By Bob Jacob/Cleveland Jewish
Kevin Goodman’s second Boston Marathon will be one he will never forget.
That’s because just about 60 minutes after he concluded the race, two explosions rocked the finish line.
“It’s a gruesome day,” Goodman, who lives in Cleveland, told the Cleveland Jewish News from the Fairmont Copley Hotel, where he was staying in Boston.
“I was in the hotel when the explosions went off. The explosions happened about an hour after I finished. I was in the hotel recovering (from the race). I went outside to see the sights. It was gruesome. A lot of blood and limbs.”
Goodman said he knew it was not a gas-line rupture as had first been reported.
“The building shook,” he said. “There were two large explosions. Very loud.”
His room was on the fifth floor of the hotel.
“I knew they weren’t fireworks. I knew there was trouble. I can see the black plumes of smoke coming up to my room. I did go out and help until I was told to go back in (the hotel).”
Goodman said plenty of medical people were on hand because of the thousands of runners who participate in the marathon.
“Fortunately, medical people were here for the race. People were covered in blood,” he said. “Runners were being used to immobilize the spectators (who were injured).” Runners helped provide medical treatment.
Goodman, 50, immediately called his wife, Tracy.
“I talked to her right when the explosions hit and told her I was going outside to help,” he said.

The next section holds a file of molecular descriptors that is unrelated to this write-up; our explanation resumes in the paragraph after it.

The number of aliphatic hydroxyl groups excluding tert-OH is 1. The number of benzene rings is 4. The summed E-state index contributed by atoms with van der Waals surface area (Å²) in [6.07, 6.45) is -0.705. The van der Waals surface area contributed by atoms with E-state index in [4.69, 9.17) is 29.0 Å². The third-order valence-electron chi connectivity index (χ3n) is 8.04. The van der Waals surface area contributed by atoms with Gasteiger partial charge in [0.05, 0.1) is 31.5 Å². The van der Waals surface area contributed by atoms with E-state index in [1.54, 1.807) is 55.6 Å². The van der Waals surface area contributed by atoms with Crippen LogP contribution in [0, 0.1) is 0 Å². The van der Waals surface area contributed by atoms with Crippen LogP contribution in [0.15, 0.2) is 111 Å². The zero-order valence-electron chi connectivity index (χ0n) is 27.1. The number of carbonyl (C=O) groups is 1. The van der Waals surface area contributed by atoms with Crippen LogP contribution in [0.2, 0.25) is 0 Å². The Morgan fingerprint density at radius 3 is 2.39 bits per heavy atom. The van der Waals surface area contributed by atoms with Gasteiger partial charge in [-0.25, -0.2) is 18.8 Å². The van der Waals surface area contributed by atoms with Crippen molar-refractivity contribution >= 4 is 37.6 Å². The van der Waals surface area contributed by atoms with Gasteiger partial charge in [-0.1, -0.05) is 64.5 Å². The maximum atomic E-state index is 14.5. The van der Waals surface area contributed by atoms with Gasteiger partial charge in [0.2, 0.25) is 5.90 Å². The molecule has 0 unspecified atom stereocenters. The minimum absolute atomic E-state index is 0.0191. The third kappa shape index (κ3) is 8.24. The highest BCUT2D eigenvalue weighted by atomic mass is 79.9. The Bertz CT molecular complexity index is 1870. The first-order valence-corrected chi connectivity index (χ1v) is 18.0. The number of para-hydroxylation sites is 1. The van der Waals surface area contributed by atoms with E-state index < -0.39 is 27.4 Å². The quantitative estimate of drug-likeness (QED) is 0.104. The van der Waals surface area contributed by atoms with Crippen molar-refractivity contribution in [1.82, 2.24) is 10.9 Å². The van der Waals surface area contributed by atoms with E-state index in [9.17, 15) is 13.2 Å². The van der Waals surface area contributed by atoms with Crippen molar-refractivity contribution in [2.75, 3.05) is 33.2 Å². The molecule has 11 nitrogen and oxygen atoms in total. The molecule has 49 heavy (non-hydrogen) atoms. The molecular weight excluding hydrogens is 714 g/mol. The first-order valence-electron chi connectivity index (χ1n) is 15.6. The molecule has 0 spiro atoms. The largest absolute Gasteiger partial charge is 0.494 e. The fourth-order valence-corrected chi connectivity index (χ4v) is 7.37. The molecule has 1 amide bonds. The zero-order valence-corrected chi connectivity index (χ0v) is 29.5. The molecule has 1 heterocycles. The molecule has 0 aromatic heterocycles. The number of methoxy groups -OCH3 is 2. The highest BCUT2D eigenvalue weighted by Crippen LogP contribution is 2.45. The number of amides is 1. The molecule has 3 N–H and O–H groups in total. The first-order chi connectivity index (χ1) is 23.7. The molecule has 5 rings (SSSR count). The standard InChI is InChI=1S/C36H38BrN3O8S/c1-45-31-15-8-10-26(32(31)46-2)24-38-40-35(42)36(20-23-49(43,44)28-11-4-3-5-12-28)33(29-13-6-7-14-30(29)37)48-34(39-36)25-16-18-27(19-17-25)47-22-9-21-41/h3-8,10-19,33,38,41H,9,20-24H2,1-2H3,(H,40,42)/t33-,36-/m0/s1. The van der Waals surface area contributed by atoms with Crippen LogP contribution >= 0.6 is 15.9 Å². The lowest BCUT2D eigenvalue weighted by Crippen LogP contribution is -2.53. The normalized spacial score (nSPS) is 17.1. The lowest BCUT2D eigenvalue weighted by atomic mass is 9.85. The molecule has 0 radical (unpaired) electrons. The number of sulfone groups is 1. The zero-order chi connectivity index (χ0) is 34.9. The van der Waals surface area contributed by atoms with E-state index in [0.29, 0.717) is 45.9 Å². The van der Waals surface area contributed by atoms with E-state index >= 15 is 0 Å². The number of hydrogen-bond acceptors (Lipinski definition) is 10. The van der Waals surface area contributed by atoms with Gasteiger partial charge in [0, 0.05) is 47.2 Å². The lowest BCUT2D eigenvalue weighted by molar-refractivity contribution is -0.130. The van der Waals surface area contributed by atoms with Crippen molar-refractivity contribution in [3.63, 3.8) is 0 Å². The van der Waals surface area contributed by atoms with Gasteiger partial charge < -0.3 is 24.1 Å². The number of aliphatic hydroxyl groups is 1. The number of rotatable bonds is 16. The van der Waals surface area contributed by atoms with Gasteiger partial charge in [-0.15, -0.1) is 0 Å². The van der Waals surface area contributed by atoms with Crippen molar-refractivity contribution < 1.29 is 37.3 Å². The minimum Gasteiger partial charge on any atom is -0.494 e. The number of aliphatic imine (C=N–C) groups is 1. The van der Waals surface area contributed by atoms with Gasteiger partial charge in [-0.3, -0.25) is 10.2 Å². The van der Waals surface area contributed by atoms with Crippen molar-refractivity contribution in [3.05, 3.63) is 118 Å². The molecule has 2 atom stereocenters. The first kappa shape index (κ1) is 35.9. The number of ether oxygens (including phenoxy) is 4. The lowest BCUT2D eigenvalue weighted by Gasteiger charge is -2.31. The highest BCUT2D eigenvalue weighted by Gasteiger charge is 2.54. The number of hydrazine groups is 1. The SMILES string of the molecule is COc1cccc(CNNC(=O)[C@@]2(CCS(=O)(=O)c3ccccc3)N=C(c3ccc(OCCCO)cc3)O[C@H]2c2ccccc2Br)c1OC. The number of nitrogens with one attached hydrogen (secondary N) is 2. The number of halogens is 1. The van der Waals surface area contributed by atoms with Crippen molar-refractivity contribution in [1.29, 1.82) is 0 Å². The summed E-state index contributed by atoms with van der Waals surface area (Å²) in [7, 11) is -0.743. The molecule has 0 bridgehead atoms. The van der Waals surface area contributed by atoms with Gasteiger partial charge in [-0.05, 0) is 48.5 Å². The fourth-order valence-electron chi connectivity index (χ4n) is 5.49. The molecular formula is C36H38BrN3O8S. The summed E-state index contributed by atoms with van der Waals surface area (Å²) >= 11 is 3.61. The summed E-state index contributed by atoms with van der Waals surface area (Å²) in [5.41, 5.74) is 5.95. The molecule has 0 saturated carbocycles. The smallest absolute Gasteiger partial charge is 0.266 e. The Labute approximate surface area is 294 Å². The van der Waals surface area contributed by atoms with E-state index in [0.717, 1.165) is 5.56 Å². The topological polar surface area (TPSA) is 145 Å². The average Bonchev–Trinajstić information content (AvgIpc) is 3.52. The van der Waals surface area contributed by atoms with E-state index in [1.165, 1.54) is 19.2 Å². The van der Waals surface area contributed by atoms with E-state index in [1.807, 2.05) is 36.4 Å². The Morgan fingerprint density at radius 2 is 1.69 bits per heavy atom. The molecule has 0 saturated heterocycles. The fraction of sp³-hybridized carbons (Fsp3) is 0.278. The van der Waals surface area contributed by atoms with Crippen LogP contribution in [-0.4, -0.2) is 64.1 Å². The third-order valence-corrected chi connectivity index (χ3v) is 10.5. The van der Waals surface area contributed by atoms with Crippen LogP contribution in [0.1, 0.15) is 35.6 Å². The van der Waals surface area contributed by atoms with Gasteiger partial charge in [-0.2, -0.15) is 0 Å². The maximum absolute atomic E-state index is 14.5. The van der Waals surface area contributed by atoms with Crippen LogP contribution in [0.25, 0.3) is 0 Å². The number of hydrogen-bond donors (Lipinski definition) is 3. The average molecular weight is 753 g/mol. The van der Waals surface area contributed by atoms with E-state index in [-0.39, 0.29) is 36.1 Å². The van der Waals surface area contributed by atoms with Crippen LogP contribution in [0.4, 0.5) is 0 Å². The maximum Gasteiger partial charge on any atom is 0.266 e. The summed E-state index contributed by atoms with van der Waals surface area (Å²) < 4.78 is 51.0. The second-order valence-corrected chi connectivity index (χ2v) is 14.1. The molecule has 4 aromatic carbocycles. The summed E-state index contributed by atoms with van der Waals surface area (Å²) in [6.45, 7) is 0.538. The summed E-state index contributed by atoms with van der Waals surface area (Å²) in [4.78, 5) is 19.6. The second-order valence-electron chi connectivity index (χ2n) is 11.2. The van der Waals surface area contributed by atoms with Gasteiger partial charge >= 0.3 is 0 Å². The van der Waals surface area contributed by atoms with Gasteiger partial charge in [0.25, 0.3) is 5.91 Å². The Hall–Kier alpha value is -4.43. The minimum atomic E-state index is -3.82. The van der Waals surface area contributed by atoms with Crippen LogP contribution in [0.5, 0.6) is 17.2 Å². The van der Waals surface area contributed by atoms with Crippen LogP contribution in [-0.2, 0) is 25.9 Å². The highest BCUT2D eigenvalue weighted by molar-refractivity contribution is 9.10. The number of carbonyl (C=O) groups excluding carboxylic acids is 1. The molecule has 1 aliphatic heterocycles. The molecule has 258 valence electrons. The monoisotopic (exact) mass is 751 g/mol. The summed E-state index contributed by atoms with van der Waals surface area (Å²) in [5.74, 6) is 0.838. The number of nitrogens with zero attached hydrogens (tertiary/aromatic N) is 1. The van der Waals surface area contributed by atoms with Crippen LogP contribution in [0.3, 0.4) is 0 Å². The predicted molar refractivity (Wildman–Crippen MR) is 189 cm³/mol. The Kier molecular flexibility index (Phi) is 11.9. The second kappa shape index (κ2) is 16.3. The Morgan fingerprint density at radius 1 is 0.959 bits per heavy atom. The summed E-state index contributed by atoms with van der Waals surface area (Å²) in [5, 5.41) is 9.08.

Goodman, the managing director of BlueBridge Networks in Cleveland, called her “instantaneously. It didn’t hit the media yet.” He said he feels “grateful indeed. It’s a tragic day for America and for the city.”
This is not Goodman’s first brush with tragedy. He was in a commuter and freight train collision when he was 18 in 1981 in Prides Crossing in Beverly, Mass., about 30 minutes from Boston, when he was visiting his sister. He was uninjured.
Goodman, who finished in 3:03.14, arrived in Boston on Saturday afternoon and returned April 16 to Cleveland.
Goodman, who competed in his first Boston Marathon last year in 90-degree heat and finished in more than four hours, competes for Team in Training and raised money for the Leukemia and Lymphoma Society.
The Goodmans’ two children, Joshua, 15, and Daniel, 10, are students in the Cleveland Heights-University School District.
Jewish leaders express shock and condolences
While the aftermath of the terrorist attack continues to unfold, Jewish leaders in Boston and Israel have expressed shock and sympathy for the victims.
Jeremy Burton, executive director of the Boston Jewish Community Relations Council (JCRC), told JNS.org, “I’m very shocked; it’s a horrible moment for our community. It’s a tragedy for the entire Boston community. It hit all of us together in a city that we love on a special day like Patriot’s Day.”
Israeli Prime Minister Benjamin Netanyahu, who has connections to Boston from his days as a student at the Massachusetts Institute of Technology and Harvard University, sent his condolences to President Barack Obama and the American people after the Boston Marathon attack.